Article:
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Yunel Escobar-Alex Gonzalez swap a definite win for Toronto

Jul 14, 2010, 7:05 PM EDT

Yunel Escobar for Alex Gonzalez certainly isn’t a deal anyone saw coming a year or two ago. Sure, the Braves had always had something of a love-hate relationship with their Cuban shortstop, but they had no shortage of opportunities to move him for promising players. To trade him now for an older, less-rangy shortstop having a fluke year seems like a waste.
That’s not to say it can’t work out. While Escobar’s 2008 and 2009 seasons were arguably better than any Gonzalez has had since reaching the majors in 1998, he has been a complete bust this year with no sign of breaking out. It’s remarkable just how little power he’s displayed. Everything off his bat seems to be a popup or a grounder to short. His always fine strikeout rate has held steady and his walk rate is up, but he just hasn’t hit the ball with authority at any point this year.
Gonzalez, on the other hand, has a chance to put up a 30-homer season. He struggles to make contact and he’ll weaken the OBP at the bottom of Atlanta’s lineup, but he’ll probably manage to drive in some of the runners that Escobar was leaving on base. He’s also a steadier defender than Escobar, even if he has made 11 errors to Escobar’s nine this year. He’s lost a step, particularly on up-the-middle grounders, but he remains rock solid.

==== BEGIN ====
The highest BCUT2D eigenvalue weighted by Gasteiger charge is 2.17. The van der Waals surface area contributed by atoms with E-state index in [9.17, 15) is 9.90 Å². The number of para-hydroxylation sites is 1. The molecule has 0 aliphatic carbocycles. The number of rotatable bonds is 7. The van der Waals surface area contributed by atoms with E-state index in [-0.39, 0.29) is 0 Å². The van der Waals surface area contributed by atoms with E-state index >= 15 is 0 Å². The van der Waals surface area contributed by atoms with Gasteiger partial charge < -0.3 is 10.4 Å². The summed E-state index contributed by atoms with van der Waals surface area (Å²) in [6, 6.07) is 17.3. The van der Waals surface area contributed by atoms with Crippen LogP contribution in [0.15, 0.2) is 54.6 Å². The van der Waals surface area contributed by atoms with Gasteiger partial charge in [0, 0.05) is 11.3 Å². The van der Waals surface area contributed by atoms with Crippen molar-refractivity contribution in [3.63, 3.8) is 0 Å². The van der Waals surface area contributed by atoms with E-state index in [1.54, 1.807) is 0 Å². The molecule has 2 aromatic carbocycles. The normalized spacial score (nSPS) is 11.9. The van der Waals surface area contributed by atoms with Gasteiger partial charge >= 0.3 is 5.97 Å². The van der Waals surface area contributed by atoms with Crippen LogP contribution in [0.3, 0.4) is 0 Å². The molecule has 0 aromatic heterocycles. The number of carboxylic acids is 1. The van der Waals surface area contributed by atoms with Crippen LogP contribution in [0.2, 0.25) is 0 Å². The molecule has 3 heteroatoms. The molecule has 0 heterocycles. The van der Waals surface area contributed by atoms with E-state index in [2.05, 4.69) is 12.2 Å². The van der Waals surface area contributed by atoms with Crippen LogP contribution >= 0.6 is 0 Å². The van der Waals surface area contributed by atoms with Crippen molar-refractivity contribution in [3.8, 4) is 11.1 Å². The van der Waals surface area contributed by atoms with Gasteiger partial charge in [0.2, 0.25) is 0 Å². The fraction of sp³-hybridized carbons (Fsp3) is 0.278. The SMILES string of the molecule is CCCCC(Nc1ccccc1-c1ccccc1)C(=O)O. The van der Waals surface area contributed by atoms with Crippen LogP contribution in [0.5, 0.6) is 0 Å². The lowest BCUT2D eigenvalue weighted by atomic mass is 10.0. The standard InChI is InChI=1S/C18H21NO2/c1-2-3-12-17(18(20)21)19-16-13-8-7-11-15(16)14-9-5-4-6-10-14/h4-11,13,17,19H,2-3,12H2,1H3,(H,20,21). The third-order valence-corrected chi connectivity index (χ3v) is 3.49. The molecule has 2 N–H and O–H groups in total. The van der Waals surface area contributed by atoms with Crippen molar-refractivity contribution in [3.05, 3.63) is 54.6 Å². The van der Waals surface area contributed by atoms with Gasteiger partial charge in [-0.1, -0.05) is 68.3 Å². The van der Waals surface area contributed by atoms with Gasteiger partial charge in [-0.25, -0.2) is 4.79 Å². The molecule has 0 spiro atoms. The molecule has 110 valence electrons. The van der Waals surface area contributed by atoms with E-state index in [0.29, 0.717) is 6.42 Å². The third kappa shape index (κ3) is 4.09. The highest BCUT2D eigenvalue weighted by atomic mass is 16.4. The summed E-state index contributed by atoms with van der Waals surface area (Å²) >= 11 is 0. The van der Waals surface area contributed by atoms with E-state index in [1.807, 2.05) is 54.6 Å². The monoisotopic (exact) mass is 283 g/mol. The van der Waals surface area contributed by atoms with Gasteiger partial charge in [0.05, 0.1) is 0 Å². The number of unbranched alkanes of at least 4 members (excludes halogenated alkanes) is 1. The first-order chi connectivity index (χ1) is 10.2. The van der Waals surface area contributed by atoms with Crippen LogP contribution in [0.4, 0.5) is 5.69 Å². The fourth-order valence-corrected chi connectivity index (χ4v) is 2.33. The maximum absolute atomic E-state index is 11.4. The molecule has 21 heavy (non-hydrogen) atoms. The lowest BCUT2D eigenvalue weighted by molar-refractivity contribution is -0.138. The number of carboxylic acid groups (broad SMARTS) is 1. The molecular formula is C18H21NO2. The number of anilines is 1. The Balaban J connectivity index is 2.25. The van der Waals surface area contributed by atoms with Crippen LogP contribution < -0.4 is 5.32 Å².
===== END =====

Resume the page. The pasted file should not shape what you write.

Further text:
What I find particularly interesting about the deal is that the Braves, the contending team, knew they were giving up the superior property and insisted on getting a couple of prospects in return. Atlanta also parted with left-hander Jo-Jo Reyes in the five-player swap, but there’s no way the Blue Jays would have traded Tim Collins and infielder Tyler Pastornicky for him. Reyes’ stock has plummeted, and he was essentially a throw-in.
Collins, a 5-foot-7 southpaw, has struck out 73 in 43 innings for Double-A New Hampshire this year. He has a chance to be considerably more than a specialist, as righties have hit just .158 off him. Despite his small frame, he works in the low-90s consistently, and he has a quality curve. He’s a fine relief prospect.
Pastornicky, 20, was a fifth-round pick in 2008. He’s hit .258/.348/.376 with 24 steals while splitting time between shortstop and second base for Single-A Dunedin this season. He doesn’t currently project as a regular, but there’s still some room for growth — he’s already taken a step forward in the power department this year — and he’s a pretty good bet to turn into a nifty utilityman if he doesn’t reach his ceiling.
Of course, I still believe this was a no-brainer for the Blue Jays. Escobar is likely to revert to being a better player than Gonzalez next season, and he’s under control through 2013. He won’t even make very much next year because he has been so bad so far this year. My guess is that he’ll go to at least one All-Star Game as a Blue Jay.